Inside the glow

Inside the glow

It’s a Tuesday evening about eight o’clock, the July 4 weekend just over, the visitors to Birch Lake gone home. I’m out in the boat watching a couple of slip bobbers as the sun slowly dips through the horizon’s haze toward the treetops. Mine is the only boat on the lake. There are no campfires on shore, no fireworks, no music playing, just me and the water, a breeze stirring up the merest ripples. The sun touches the treeline, and the walleyes keep the appointment, the feeding window open in the slowly fading light. A bobber goes down; I reel in a feisty marble-eyes, not big enough to keep. I slip him back into the water, bait up with another leech, cast out again. The other bobber dips below the surface.

So it goes for several minutes, fish biting with regularity. And then I notice the sky. The sun, now out of sight, has lit the haze a brilliant orange-red. The reflection spreads across the water; I can cast a bobber into it. Then I realize I’m not just watching this sunset – I’m inside it. The water glows. The orange-red light seems to tint even the air around me, the color three-dimensional. The skin of my hand, the white boat seat and tan floor, the bobber floating in the reflection, pick up the sheen. I can’t help but set the fishing aside and look on in awe.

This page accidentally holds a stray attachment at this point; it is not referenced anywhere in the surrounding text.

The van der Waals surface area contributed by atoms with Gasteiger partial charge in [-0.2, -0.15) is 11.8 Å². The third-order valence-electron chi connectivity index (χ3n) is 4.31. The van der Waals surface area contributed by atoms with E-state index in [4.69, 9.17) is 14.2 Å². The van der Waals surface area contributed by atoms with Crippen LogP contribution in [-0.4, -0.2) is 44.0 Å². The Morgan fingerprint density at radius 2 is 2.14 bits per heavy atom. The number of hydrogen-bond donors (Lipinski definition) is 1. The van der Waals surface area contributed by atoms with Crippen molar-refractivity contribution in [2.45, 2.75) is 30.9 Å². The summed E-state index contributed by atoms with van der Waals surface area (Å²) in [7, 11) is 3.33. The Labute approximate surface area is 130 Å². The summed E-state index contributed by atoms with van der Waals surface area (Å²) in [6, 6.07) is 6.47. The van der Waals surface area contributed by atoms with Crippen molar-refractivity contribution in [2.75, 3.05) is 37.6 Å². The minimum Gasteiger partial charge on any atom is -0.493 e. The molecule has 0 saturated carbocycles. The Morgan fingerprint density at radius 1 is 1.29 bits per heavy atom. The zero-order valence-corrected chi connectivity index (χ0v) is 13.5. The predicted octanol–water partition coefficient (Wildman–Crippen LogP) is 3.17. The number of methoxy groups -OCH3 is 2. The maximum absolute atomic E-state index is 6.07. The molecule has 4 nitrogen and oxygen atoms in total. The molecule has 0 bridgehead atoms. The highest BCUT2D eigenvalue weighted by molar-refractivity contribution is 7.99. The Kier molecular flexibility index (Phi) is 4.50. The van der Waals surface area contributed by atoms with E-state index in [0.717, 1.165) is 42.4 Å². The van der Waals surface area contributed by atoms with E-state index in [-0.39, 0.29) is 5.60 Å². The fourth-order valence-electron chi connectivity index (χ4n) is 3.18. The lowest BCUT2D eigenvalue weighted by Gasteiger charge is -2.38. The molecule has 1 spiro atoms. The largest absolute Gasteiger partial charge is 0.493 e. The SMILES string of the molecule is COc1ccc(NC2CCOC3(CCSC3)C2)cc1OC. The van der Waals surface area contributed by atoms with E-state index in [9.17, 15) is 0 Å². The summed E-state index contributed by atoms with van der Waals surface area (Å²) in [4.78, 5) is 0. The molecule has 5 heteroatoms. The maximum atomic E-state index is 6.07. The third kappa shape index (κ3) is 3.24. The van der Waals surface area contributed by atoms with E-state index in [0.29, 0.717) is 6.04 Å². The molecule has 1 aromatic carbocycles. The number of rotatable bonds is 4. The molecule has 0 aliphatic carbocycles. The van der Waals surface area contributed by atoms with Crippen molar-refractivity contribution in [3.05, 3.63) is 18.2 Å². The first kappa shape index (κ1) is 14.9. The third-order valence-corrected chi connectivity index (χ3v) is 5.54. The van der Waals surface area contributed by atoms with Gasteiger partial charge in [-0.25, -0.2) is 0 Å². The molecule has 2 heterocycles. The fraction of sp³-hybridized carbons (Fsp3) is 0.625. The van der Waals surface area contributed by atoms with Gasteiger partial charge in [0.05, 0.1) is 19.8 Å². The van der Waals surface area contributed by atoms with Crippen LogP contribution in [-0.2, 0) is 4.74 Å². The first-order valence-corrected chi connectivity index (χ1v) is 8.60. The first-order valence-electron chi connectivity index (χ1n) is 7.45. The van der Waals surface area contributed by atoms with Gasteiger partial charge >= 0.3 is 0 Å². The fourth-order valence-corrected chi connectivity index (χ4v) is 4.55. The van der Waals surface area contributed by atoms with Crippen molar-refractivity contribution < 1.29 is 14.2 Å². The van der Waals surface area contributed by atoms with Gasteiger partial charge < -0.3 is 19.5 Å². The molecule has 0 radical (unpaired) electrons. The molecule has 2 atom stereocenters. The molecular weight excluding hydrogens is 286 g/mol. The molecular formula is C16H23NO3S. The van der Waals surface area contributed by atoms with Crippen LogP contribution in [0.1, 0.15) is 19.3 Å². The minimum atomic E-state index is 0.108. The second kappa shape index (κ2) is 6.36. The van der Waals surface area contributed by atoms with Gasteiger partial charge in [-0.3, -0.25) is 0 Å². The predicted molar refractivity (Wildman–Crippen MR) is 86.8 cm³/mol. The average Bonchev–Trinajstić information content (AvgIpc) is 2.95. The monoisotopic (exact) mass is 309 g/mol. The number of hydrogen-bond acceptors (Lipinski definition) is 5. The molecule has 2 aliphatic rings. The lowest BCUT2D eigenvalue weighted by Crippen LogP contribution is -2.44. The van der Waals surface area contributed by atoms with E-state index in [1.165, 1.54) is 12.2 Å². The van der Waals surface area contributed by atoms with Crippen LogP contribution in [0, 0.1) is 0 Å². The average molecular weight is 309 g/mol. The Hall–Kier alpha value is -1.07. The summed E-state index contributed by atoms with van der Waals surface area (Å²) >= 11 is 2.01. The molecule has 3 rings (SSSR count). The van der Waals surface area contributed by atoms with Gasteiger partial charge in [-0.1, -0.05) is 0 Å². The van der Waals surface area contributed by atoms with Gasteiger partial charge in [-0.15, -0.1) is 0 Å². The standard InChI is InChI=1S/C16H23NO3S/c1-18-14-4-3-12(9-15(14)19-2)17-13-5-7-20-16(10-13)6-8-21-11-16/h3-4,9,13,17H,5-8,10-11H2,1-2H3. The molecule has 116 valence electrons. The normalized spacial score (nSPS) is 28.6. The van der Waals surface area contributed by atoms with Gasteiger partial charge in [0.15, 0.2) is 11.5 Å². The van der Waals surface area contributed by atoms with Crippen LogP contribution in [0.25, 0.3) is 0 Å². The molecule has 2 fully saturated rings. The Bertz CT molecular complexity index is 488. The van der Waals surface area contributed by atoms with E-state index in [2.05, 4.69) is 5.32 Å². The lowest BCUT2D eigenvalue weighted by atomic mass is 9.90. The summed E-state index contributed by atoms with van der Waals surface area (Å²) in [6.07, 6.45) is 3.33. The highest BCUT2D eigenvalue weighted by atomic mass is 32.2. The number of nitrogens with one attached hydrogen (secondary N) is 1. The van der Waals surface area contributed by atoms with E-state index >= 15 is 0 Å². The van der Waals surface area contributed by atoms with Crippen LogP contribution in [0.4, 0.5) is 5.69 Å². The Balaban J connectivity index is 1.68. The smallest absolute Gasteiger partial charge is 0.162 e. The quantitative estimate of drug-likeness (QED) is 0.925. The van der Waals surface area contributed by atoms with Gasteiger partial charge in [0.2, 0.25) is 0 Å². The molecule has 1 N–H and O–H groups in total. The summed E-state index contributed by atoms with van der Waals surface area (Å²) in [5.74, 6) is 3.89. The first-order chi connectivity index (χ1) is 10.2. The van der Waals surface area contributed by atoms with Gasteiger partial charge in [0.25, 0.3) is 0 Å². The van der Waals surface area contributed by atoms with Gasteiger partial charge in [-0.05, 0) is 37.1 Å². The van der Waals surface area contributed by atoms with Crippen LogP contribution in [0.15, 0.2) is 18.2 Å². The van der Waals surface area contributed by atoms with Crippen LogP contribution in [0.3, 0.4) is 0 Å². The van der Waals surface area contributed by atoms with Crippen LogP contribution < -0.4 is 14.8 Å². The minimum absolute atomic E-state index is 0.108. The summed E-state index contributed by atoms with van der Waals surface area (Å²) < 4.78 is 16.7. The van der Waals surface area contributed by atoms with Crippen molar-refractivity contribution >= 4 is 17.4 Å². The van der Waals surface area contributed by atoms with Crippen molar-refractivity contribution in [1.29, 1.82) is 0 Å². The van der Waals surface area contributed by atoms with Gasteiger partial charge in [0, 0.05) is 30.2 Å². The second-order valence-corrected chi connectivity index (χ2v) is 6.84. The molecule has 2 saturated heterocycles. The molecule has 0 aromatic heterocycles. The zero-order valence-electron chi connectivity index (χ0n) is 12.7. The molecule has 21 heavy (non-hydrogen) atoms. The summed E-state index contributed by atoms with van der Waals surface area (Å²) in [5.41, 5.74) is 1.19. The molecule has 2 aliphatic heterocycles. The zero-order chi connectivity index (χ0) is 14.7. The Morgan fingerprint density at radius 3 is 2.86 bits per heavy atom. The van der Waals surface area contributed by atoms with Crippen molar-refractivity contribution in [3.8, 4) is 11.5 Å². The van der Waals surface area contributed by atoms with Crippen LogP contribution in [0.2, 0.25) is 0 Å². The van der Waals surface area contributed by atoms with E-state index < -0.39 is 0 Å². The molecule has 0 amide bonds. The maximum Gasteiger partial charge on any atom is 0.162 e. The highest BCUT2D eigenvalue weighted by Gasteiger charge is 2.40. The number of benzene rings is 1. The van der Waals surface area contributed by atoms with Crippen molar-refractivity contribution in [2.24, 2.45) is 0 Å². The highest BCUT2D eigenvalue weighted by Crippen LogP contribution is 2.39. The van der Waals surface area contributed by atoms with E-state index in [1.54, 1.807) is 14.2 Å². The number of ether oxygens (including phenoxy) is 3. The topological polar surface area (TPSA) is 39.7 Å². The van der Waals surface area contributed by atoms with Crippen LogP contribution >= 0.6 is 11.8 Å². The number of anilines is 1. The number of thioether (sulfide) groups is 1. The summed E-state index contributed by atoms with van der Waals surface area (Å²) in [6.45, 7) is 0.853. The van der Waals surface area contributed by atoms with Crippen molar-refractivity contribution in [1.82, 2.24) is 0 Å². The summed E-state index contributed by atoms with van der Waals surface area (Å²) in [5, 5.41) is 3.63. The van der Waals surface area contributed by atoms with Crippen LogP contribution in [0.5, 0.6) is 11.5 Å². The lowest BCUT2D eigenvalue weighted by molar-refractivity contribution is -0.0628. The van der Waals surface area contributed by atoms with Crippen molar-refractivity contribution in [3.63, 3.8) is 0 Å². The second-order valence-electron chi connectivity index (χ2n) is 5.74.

I’ve brought my smart phone – if anything deserves a picture, this does. I aim at the northwest horizon and compose to the rule of thirds, careful to catch the full extent of the color in the sky and the even brighter hue of the reflection, contrasting the dark of the treeline. So brilliant is this sunset that even the phone’s rudimentary camera does it reasonable justice. I send the image to my family and several friends, then get back to fishing, not gazing at the sunset, merely basking in it.

Soon the walleyes shut down and the western haze fades to gray smoke. I pull up the anchor and motor slowly toward the pier, the sky still holding a bit of rosy tint. I tie up the boat, slip the covers on the seats, gather the fishing gear and step onto the dock. Although the spectacle is over, I sit a while on the bench, looking west.